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A Debt Against the Living: An Introduction to Originalism

Thomas Jefferson famously wrote that the earth belongs to the living. His letter to James Madison is often quoted for the proposition that we should not be bound to the “dead hand of the past,” suggesting that the Constitution should instead be interpreted as a living, breathing document. Less well known is Madison’s response, in which he said that the Constitution forms a debt against the living, who take the benefit of it. This debt, Madison claimed, could only be discharged by a kind of originalism. Who is right? Thomas Jefferson or James Madison? Please join us for a conversation with Ilan Wurman, author of the forthcoming book A Debt Against the Living: An Introduction to Originalism, to discuss this and many other questions. Stanford law professor and former federal judge Michael W. McConnell has described the book as the first “to explain to the ordinary citizen—free from what the late Justice Antonin Scalia called ‘jiggery pokery’—what it means to understand the Constitution as enduring law rather than politics by a different name.” All are welcome, but interns, law students, and potential law students may be particularly interested.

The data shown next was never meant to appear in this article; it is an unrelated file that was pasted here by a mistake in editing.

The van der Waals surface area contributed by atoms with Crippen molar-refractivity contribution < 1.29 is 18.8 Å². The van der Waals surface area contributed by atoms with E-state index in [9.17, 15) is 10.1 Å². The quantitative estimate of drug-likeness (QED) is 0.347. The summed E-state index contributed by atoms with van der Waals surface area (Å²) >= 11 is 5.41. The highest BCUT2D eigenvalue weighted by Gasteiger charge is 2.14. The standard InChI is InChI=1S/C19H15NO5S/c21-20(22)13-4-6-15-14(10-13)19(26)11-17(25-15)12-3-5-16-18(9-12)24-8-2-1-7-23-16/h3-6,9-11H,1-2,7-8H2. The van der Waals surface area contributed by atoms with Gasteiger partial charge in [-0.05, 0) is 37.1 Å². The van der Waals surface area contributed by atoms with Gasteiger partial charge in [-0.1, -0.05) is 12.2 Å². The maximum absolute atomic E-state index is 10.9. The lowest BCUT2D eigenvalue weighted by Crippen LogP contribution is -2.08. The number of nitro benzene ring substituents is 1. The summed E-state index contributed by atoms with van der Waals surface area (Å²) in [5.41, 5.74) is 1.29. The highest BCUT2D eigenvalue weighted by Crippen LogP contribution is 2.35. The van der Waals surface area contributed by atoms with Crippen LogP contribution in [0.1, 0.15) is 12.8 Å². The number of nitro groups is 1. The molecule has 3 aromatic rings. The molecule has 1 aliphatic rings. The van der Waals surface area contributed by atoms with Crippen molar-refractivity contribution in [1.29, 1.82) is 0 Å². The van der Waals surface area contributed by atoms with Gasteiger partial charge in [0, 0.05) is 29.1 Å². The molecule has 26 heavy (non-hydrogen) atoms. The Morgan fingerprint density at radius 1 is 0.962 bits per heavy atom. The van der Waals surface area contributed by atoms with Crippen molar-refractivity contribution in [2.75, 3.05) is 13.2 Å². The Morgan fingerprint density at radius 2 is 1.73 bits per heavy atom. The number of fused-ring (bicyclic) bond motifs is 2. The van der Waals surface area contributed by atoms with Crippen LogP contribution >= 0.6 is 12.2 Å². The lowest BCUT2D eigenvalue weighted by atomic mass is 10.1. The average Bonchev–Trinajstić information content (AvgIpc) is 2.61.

Ilya Shapiro

Ilya Shapiro is a vice president of the Cato Institute, director of the Robert A. Levy Center for Constitutional Studies, and publisher of the Cato Supreme Court Review.

Ilan Wurman